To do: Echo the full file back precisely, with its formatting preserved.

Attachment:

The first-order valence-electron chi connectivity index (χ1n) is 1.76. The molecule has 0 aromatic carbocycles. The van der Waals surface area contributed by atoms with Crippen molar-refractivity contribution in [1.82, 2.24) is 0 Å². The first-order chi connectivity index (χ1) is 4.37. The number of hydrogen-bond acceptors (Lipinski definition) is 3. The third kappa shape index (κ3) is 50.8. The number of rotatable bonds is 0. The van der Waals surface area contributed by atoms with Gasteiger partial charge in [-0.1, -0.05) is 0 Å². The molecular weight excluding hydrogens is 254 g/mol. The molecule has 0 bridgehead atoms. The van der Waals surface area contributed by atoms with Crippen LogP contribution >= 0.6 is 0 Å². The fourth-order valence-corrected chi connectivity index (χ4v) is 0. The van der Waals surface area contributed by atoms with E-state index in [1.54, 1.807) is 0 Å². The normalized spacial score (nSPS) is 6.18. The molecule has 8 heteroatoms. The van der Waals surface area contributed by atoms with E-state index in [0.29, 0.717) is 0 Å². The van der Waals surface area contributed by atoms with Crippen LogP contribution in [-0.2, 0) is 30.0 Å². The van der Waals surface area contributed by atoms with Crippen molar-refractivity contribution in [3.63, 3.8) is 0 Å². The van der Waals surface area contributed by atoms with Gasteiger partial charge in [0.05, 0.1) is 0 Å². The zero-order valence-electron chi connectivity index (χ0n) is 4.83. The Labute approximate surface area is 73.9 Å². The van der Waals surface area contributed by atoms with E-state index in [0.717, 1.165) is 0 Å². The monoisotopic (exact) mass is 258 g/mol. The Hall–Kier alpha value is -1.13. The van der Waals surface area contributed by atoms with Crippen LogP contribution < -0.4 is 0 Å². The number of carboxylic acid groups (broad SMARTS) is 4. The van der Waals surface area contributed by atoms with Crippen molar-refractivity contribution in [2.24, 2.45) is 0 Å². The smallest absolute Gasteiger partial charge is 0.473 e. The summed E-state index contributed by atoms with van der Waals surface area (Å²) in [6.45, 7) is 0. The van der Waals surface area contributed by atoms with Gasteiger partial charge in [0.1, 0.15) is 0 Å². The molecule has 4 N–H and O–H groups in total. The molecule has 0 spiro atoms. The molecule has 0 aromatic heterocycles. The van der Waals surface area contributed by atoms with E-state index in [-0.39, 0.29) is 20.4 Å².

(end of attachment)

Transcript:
The first-order valence-electron chi connectivity index (χ1n) is 1.76. The molecule has 0 aromatic carbocycles. The van der Waals surface area contributed by atoms with Crippen molar-refractivity contribution in [1.82, 2.24) is 0 Å². The first-order chi connectivity index (χ1) is 4.37. The number of hydrogen-bond acceptors (Lipinski definition) is 3. The third kappa shape index (κ3) is 50.8. The number of rotatable bonds is 0. The van der Waals surface area contributed by atoms with Gasteiger partial charge in [-0.1, -0.05) is 0 Å². The molecular weight excluding hydrogens is 254 g/mol. The molecule has 0 bridgehead atoms. The van der Waals surface area contributed by atoms with Crippen LogP contribution >= 0.6 is 0 Å². The fourth-order valence-corrected chi connectivity index (χ4v) is 0. The van der Waals surface area contributed by atoms with E-state index in [1.54, 1.807) is 0 Å². The normalized spacial score (nSPS) is 6.18. The molecule has 8 heteroatoms. The van der Waals surface area contributed by atoms with E-state index in [0.29, 0.717) is 0 Å². The van der Waals surface area contributed by atoms with Crippen LogP contribution in [-0.2, 0) is 30.0 Å². The van der Waals surface area contributed by atoms with Crippen molar-refractivity contribution in [3.63, 3.8) is 0 Å². The van der Waals surface area contributed by atoms with Gasteiger partial charge in [0.05, 0.1) is 0 Å². The zero-order valence-electron chi connectivity index (χ0n) is 4.83. The Labute approximate surface area is 73.9 Å². The van der Waals surface area contributed by atoms with E-state index in [0.717, 1.165) is 0 Å². The monoisotopic (exact) mass is 258 g/mol. The Hall–Kier alpha value is -1.13. The van der Waals surface area contributed by atoms with Crippen LogP contribution < -0.4 is 0 Å². The number of carboxylic acid groups (broad SMARTS) is 4. The van der Waals surface area contributed by atoms with Crippen molar-refractivity contribution in [2.24, 2.45) is 0 Å². The smallest absolute Gasteiger partial charge is 0.473 e. The summed E-state index contributed by atoms with van der Waals surface area (Å²) in [6.45, 7) is 0. The van der Waals surface area contributed by atoms with Gasteiger partial charge in [0.1, 0.15) is 0 Å². The molecule has 4 N–H and O–H groups in total. The molecule has 0 spiro atoms. The molecule has 0 aromatic heterocycles. The van der Waals surface area contributed by atoms with E-state index in [-0.39, 0.29) is 20.4 Å².